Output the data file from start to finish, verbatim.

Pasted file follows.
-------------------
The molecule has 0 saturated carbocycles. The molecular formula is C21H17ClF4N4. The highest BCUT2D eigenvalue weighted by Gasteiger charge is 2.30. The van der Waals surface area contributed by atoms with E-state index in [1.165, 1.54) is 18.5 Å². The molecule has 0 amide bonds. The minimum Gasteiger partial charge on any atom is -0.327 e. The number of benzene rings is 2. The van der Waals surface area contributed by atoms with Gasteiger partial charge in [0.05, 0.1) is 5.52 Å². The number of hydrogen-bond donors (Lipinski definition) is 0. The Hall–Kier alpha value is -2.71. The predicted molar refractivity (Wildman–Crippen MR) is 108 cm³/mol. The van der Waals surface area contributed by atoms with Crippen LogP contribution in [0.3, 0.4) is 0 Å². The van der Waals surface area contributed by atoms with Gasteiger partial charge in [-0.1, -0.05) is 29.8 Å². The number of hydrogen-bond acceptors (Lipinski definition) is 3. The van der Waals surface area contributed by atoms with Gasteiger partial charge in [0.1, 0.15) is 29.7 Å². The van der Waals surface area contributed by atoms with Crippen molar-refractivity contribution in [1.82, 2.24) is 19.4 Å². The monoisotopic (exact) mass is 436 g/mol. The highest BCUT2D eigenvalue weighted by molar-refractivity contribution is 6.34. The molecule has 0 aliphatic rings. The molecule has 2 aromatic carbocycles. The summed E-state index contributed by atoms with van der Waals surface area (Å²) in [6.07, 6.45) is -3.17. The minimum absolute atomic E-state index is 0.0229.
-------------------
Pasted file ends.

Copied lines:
The molecule has 0 saturated carbocycles. The molecular formula is C21H17ClF4N4. The highest BCUT2D eigenvalue weighted by Gasteiger charge is 2.30. The van der Waals surface area contributed by atoms with E-state index in [1.165, 1.54) is 18.5 Å². The molecule has 0 amide bonds. The minimum Gasteiger partial charge on any atom is -0.327 e. The number of benzene rings is 2. The van der Waals surface area contributed by atoms with Gasteiger partial charge in [0.05, 0.1) is 5.52 Å². The number of hydrogen-bond donors (Lipinski definition) is 0. The Hall–Kier alpha value is -2.71. The predicted molar refractivity (Wildman–Crippen MR) is 108 cm³/mol. The van der Waals surface area contributed by atoms with Crippen LogP contribution in [0.3, 0.4) is 0 Å². The van der Waals surface area contributed by atoms with Gasteiger partial charge in [-0.1, -0.05) is 29.8 Å². The number of hydrogen-bond acceptors (Lipinski definition) is 3. The van der Waals surface area contributed by atoms with Gasteiger partial charge in [0.1, 0.15) is 29.7 Å². The van der Waals surface area contributed by atoms with Crippen molar-refractivity contribution in [1.82, 2.24) is 19.4 Å². The monoisotopic (exact) mass is 436 g/mol. The highest BCUT2D eigenvalue weighted by molar-refractivity contribution is 6.34. The molecule has 0 aliphatic rings. The molecule has 2 aromatic carbocycles. The summed E-state index contributed by atoms with van der Waals surface area (Å²) in [6.07, 6.45) is -3.17. The minimum absolute atomic E-state index is 0.0229.